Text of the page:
break the time-reversal symmetry.
centrosymmetric magnetic material does not contribute to
the magnetization-induced SHG (MSHG) in the dipole ap-
proximation. However, the combination of the magneti-
zation with the lack of inversion symmetry creates the
nonlinear magneto-optical sources with proper localiza-
tion at surfaces and in nanostructures.
combination, MSHG becomes an extremely sensitive
probe of thin magnetic films and nanostructures.6–8
This pronounced surface sensitivity of the MSHG probe
kept magnetization-induced effects in third-order nonlin-
ear optical phenomena for a long time in shadow.
ever, third-harmonic generation (THG) and its magneto-
optical analog; magnetization-induced THG (MTHG),
seem to be very capable of probing magnetism and elec-
The fact that
Thus the bulk of a
Owing to this
138J. Opt. Soc. Am. B/Vol. 22, No. 1/January 2005Aktsipetrov et al.
0740-3224/2005/010138-10$15.00© 2005 Optical Society of America
tronic properties in nanostructures.
MTHG probe provides complementary information for the
Study of nonlinear magneto-optics dates back to the
middle 1980s, when the MSHG was predicted for the
bulk9and surface10of magnetic materials.
mental observation of the MSHG dates to 1988, as the
nonlinear magneto-optical Kerr effect (NOMOKE) and
nonlinear-optical Faraday effect in MSHG were observed
in thin magnetic garnet films.11,12
from atomically clean surfaces of magnetic single crystals
was observed in Ref. 13.Later, other classes of magnetic
composite materials were involved in nonlinear magneto-
optics:MSHG in magnetic multilayer structures,14–16
magnetic nanogranular alloys,17,18and films containing
Recently MTHG was observed
magnetoresistance,20garnet magnetophotonic crystals,21
and thin garnet films.22
MSHG in garnet magnetophoto-
nic crystals was observed and studied in a series of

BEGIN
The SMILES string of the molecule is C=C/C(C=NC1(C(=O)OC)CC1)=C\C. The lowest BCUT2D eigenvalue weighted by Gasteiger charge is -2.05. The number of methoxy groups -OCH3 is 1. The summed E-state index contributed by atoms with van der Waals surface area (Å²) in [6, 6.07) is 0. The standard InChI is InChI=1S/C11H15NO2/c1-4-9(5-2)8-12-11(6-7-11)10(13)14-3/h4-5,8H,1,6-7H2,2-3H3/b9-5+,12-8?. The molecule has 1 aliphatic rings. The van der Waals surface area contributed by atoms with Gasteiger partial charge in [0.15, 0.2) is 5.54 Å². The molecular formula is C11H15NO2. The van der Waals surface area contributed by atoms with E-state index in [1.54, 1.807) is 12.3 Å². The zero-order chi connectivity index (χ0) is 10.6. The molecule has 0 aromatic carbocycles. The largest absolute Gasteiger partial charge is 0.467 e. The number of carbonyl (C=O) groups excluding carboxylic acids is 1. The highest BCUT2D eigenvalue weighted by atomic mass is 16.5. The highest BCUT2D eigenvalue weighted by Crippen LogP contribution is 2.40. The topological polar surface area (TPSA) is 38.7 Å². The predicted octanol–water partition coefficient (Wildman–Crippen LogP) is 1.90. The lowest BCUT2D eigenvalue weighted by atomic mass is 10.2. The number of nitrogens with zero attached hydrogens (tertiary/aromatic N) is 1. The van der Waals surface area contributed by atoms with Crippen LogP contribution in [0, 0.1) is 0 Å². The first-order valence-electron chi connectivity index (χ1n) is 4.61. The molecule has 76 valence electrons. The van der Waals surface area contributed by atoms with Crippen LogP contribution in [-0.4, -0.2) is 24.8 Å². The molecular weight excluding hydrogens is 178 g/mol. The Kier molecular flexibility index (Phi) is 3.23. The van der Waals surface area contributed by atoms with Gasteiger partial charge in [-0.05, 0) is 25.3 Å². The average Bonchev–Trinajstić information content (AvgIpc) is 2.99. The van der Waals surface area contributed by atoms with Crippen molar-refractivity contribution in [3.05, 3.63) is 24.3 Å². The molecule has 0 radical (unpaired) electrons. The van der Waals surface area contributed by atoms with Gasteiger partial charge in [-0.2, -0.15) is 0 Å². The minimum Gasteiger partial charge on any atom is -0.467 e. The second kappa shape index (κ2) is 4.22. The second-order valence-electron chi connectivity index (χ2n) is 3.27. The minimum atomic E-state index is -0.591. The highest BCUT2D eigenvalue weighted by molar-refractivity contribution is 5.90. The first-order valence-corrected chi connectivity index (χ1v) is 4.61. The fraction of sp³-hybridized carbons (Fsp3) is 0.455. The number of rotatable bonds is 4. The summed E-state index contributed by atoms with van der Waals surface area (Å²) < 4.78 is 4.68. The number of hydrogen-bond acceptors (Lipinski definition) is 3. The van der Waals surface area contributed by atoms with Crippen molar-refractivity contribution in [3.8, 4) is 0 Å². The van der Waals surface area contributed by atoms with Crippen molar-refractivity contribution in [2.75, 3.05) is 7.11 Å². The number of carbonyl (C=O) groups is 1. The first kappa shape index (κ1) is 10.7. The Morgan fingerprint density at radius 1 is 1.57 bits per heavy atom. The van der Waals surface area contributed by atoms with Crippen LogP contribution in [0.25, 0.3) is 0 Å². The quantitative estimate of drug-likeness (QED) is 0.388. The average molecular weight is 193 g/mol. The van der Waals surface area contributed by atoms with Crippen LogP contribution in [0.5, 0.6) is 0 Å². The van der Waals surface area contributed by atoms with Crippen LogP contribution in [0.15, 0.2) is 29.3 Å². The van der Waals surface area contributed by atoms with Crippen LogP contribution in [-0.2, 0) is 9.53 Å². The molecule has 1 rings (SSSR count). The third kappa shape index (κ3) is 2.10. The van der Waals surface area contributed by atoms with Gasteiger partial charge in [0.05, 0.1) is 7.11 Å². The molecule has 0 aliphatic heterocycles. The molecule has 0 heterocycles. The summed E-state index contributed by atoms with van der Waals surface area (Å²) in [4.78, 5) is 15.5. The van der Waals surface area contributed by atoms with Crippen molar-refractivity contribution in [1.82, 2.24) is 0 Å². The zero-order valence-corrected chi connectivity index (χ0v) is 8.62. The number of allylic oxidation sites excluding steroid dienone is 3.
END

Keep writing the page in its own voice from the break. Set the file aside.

The SHG optical diffraction in magnetic
garnet films with the stripe structure (which can be con-
sidered, in some sense, as magnetophotonic crystals) was
also studied recently.28
Apart from studies of nanostructured and microstruc-
tured magnetic materials, magnetization-induced SHG
probes have found broad applications in the characteriza-
tion of bulk magnetic materials:
In this paper, the results of systematic studies of
magnetization-induced second- and third-order nonlinear
optical effects in magnetic nanostructures, such as nan-
ogranular magnetic films, self-assembled polymer films
containing yttrium iron-garnet nanoparticles, thin metal-
lic magnetic films, and Gd-containing Langmuir–Blodgett
films, are presented. The paper is organized as follows.
Section 2 is devoted to general aspects of the phenomeno-
logical description of the nonlinear magneto-optical re-
sponse in magnetic materials.
sults of the experimental studies of nonlinear magneto-
optical effects in magnetic nanostructures.
NOMOKE in SHG
Section 3 contains the re-
2. PHENOMENOLOGICAL DESCRIPTION
A. Magnetization-Induced Nonlinear Susceptibilities
and Nonlinear Polarization
The description of the MSHG is based on the introduction
of magnetization-dependent second- and third-order sus-